Monday, February 1, 2016

A small rack system for a friend.

A friend of mine wanted to set up a small home network rack in his basement, but needed to do it as inexpensively as possible. We already had most of the normal equipment you'd set up in a home system - the modem provided by the cable company, an older (but still operational) Linksys WRT-54GL router and WiFi access point, and some other odds and ends.

In order to get it all set up, I needed a small rack. Craigslist was the first choice for this type of item, and browsing revealed a number of different items available. I settled on a Cooper half-rack on wheels, which I picked up for $50 (It fit in my car.) It appeared to have had some sort of high-speed fiber termination in it, as there were a couple of fiber patchpanels, and some Cat6e cables hanging out as well. A cable management rack was included as well, but the plastic had been shattered and it was discarded. I kept as much of the extras as I could, which was mostly just the Cat6e cable. These were about 1' long, and I set them aside for later. Pretty much everything else in the rack was discarded, as it was chopped or broken.

In order to add some good functionality to the rack, I located a seller with a slightly used rack-mount UPS (in a nice carpeted rack box) for another $50. Another Craigslist find, the seller was moving and wanted it gone. The PDU above it was a demo from some local company that had dead LEDs in the display - these were easily replaced. An AVTech RoomAlert 32e, left over from another job where I was able to purchase 3 of these units for under $50 was mounted as well, with some of the homemade sensors I described earlier. A discarded D-Link 10/100/1000 switch that was recovered from a junk pile at work after a switch upgrade was bolted in. Shelves were purchased surplus. Full of holes, but who cares? A Monoprice patch panel and some keystones rounded out the project.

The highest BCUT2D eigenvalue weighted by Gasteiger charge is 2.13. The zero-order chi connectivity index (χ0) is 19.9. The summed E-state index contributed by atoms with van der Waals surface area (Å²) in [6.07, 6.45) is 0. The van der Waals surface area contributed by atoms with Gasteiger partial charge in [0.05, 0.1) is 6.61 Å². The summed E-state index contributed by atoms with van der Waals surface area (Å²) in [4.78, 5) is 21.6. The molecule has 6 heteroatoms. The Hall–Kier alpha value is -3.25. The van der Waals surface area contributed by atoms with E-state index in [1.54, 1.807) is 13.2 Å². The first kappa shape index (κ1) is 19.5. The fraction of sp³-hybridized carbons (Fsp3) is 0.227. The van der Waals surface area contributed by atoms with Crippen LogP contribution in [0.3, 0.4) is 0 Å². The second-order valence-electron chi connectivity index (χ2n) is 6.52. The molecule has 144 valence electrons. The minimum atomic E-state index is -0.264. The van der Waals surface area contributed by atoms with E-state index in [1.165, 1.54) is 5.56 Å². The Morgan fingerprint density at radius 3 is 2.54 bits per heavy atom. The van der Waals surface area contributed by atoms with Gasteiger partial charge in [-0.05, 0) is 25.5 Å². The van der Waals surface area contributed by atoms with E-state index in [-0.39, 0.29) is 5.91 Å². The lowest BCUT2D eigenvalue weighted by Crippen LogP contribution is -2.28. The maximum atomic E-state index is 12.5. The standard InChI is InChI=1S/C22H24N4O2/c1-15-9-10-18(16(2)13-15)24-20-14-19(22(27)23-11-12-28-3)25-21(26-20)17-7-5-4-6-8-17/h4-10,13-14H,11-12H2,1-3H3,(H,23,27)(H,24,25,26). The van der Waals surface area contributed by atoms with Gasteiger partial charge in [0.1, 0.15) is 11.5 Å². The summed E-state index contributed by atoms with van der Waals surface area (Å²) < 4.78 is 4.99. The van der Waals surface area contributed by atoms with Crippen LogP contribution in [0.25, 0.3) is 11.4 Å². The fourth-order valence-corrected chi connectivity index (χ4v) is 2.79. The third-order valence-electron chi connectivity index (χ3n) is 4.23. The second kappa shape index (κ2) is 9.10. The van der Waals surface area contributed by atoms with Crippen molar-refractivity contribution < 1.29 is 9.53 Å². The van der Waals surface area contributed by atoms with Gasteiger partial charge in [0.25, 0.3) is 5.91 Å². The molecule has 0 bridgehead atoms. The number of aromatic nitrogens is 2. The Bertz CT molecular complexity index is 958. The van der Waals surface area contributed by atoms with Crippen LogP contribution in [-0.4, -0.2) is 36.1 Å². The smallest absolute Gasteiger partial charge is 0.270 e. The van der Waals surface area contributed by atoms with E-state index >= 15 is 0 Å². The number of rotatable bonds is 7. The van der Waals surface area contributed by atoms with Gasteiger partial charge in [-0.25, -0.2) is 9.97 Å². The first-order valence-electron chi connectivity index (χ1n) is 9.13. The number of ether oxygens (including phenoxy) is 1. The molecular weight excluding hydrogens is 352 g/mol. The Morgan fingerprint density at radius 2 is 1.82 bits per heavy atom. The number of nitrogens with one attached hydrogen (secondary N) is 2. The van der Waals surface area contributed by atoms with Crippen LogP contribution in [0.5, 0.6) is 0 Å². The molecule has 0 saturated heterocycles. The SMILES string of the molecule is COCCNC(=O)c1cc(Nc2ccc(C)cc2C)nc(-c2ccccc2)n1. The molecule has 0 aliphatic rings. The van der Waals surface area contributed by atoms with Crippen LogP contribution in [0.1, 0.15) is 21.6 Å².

We made some new cables with new wire and ends to run through the house, but I also reused all of the Cat6e cables that came with the rack. These turned into jumpers between the patch panel and the switch.

The rest of the equipment in the rack was already owned. Two Synology units and the aforementioned modem and router. As payment for setting things up, I requested co-lo on my own Synology unit, which along with it's accompanying APC UPS, makes a nice off premises backup system.

It's not the prettiest thing in the world, but it keeps everything in one place, and allows for airflow and offers a little bit of expansion if needed.


In all, the project totals, for things we didn't already have:

Rack and Jumpers: $50
Patch Panel: $20
Keystones: $20
Switch: Free
Room Alert device: $20
PDU: $65
UPS: $50
Shelves: $20
Cables and misc: $100 (we didn't use all the cable for this job.)

TL;DR: When setting up a small system, Craigslist and eBay can be your friend.

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